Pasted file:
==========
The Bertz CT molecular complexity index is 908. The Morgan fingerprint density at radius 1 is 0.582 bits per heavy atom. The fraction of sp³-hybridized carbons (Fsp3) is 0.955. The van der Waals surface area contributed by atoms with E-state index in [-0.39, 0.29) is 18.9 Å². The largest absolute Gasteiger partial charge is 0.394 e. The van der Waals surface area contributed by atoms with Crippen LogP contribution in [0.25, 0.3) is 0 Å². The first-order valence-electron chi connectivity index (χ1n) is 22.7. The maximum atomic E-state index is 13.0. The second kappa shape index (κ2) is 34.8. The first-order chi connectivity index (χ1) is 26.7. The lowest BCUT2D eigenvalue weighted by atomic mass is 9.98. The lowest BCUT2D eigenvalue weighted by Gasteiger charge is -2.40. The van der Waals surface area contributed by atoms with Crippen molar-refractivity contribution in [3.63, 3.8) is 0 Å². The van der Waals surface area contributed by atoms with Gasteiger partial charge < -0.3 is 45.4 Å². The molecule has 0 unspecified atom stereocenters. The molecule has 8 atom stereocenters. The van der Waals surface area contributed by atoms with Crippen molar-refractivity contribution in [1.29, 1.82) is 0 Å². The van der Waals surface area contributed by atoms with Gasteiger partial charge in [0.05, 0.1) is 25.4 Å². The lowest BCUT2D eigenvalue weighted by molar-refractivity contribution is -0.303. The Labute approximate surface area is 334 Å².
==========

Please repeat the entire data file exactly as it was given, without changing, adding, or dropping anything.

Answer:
The Bertz CT molecular complexity index is 908. The Morgan fingerprint density at radius 1 is 0.582 bits per heavy atom. The fraction of sp³-hybridized carbons (Fsp3) is 0.955. The van der Waals surface area contributed by atoms with E-state index in [-0.39, 0.29) is 18.9 Å². The largest absolute Gasteiger partial charge is 0.394 e. The van der Waals surface area contributed by atoms with Crippen LogP contribution in [0.25, 0.3) is 0 Å². The first-order valence-electron chi connectivity index (χ1n) is 22.7. The maximum atomic E-state index is 13.0. The second kappa shape index (κ2) is 34.8. The first-order chi connectivity index (χ1) is 26.7. The lowest BCUT2D eigenvalue weighted by atomic mass is 9.98. The lowest BCUT2D eigenvalue weighted by Gasteiger charge is -2.40. The van der Waals surface area contributed by atoms with Crippen molar-refractivity contribution in [3.63, 3.8) is 0 Å². The van der Waals surface area contributed by atoms with Gasteiger partial charge < -0.3 is 45.4 Å². The molecule has 0 unspecified atom stereocenters. The molecule has 8 atom stereocenters. The van der Waals surface area contributed by atoms with Crippen molar-refractivity contribution in [1.29, 1.82) is 0 Å². The van der Waals surface area contributed by atoms with Gasteiger partial charge in [0.05, 0.1) is 25.4 Å². The lowest BCUT2D eigenvalue weighted by molar-refractivity contribution is -0.303. The Labute approximate surface area is 334 Å².